I know people are accusing me of being emotional about this. Well, I am emotional about it. As a journalist I am sick and tired of covering these gruesome stories and seeing nothing happen. As a mom I’m sick and tired of watching these shootings happen and being afraid for my kid. And frankly, as a conservative, as a Second Amendment rights advocate, I feel like I’m part of the problem if I don’t attempt to shake loose some of the intransigence around this issue. I don’t want to give up our rights. That’s not what I’m suggesting we all do—just concede and roll over. But I think there is space to have a conversation about this from an honest place as humans, not politicians, not political ideologues, not special interests, but humans. I’m not naive. I don’t think I can change this conversation overnight, but if this gives permission to someone else on my side of this issue to say, "You know, maybe it isn’t unreasonable to talk about the usefulness of a 100-round drum. Maybe it’s not unreasonable to have that conversation," that’s enough for me.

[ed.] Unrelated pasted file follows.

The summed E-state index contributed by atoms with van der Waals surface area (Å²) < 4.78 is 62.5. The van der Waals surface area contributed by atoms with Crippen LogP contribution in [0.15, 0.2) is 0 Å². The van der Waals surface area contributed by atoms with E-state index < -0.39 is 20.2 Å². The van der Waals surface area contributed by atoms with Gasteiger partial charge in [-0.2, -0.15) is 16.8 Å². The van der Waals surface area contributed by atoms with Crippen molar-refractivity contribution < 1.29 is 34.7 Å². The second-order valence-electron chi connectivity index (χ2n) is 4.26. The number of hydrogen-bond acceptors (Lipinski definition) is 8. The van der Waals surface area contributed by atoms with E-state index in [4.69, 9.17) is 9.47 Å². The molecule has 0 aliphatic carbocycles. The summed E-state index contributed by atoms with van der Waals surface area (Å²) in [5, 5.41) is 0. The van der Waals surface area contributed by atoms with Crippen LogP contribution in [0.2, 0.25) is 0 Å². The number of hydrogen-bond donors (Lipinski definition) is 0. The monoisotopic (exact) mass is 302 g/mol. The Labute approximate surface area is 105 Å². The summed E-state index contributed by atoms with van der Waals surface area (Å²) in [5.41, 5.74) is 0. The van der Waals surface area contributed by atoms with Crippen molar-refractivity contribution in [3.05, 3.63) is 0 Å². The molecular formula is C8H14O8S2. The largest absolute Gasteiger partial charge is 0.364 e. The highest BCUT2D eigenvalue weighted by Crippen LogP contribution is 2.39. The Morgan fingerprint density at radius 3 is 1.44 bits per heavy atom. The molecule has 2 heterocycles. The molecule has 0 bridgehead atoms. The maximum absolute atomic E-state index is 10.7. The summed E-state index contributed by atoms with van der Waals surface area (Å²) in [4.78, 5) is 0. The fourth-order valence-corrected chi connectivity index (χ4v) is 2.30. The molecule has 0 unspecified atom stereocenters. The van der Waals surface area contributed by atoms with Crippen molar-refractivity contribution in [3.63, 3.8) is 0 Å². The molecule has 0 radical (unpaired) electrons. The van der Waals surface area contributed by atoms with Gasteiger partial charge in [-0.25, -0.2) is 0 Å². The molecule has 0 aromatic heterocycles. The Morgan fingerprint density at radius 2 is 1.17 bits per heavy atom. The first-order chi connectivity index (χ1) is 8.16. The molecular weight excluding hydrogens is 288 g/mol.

Politics and partisanship have forced us to be absolutists on an issue. But no issue is absolute. No right is absolute. As we see these mass shootings become more frequent, we have to start examining our own positions. I’m aware of all the statistics. I came armed with all the statistics for a decade. I used the statistics to make the case. “You want to talk about an assault weapons ban, well, assault weapons are responsible for 2% of gun crimes. You want to talk about mass shootings? Okay, gun deaths are more common from handguns.” I know all the stats. I got it! But just spitting out statistics—it has started to feel like a cop-out. It’s a conversation ender. We need to do the opposite: to be open, to be honest, and to be prepared to change our minds. And that means those on the left have to do that too. I’m not too proud to go first.
I didn’t talk to a lot of people in private about what I wanted to share before I talked about it in public. I talked to my husband about it. And I talked to one friend, a well-known, public person who I knew felt similar to me, and I said, “How bad is this going to be?” And he said, “It’s going to be bad.” And then I think his exact words were, “But fuck it.”